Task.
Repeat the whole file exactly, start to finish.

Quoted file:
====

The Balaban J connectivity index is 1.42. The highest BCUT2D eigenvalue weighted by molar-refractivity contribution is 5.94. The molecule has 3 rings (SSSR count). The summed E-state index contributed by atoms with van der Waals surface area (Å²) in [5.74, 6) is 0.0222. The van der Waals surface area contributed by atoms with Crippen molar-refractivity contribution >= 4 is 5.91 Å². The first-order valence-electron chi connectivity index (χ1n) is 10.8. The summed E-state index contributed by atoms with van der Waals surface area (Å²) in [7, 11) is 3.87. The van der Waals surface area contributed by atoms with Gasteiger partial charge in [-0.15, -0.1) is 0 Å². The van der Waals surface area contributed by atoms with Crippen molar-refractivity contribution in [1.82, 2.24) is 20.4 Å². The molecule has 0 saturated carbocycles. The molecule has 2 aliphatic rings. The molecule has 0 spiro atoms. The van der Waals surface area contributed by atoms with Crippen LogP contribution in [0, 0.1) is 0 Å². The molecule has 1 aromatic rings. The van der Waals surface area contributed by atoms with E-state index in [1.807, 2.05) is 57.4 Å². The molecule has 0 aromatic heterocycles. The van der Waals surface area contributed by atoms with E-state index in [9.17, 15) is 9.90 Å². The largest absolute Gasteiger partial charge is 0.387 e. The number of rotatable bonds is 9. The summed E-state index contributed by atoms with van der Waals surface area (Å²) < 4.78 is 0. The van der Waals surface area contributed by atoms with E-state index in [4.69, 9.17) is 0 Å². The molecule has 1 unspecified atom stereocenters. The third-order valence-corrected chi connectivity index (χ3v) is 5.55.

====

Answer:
The Balaban J connectivity index is 1.42. The highest BCUT2D eigenvalue weighted by molar-refractivity contribution is 5.94. The molecule has 3 rings (SSSR count). The summed E-state index contributed by atoms with van der Waals surface area (Å²) in [5.74, 6) is 0.0222. The van der Waals surface area contributed by atoms with Crippen molar-refractivity contribution >= 4 is 5.91 Å². The first-order valence-electron chi connectivity index (χ1n) is 10.8. The summed E-state index contributed by atoms with van der Waals surface area (Å²) in [7, 11) is 3.87. The van der Waals surface area contributed by atoms with Gasteiger partial charge in [-0.15, -0.1) is 0 Å². The van der Waals surface area contributed by atoms with Crippen molar-refractivity contribution in [1.82, 2.24) is 20.4 Å². The molecule has 0 saturated carbocycles. The molecule has 2 aliphatic rings. The molecule has 0 spiro atoms. The van der Waals surface area contributed by atoms with Crippen LogP contribution in [0, 0.1) is 0 Å². The molecule has 1 aromatic rings. The van der Waals surface area contributed by atoms with E-state index in [1.807, 2.05) is 57.4 Å². The molecule has 0 aromatic heterocycles. The van der Waals surface area contributed by atoms with E-state index in [9.17, 15) is 9.90 Å². The largest absolute Gasteiger partial charge is 0.387 e. The number of rotatable bonds is 9. The summed E-state index contributed by atoms with van der Waals surface area (Å²) < 4.78 is 0. The van der Waals surface area contributed by atoms with E-state index in [4.69, 9.17) is 0 Å². The molecule has 1 unspecified atom stereocenters. The third-order valence-corrected chi connectivity index (χ3v) is 5.55.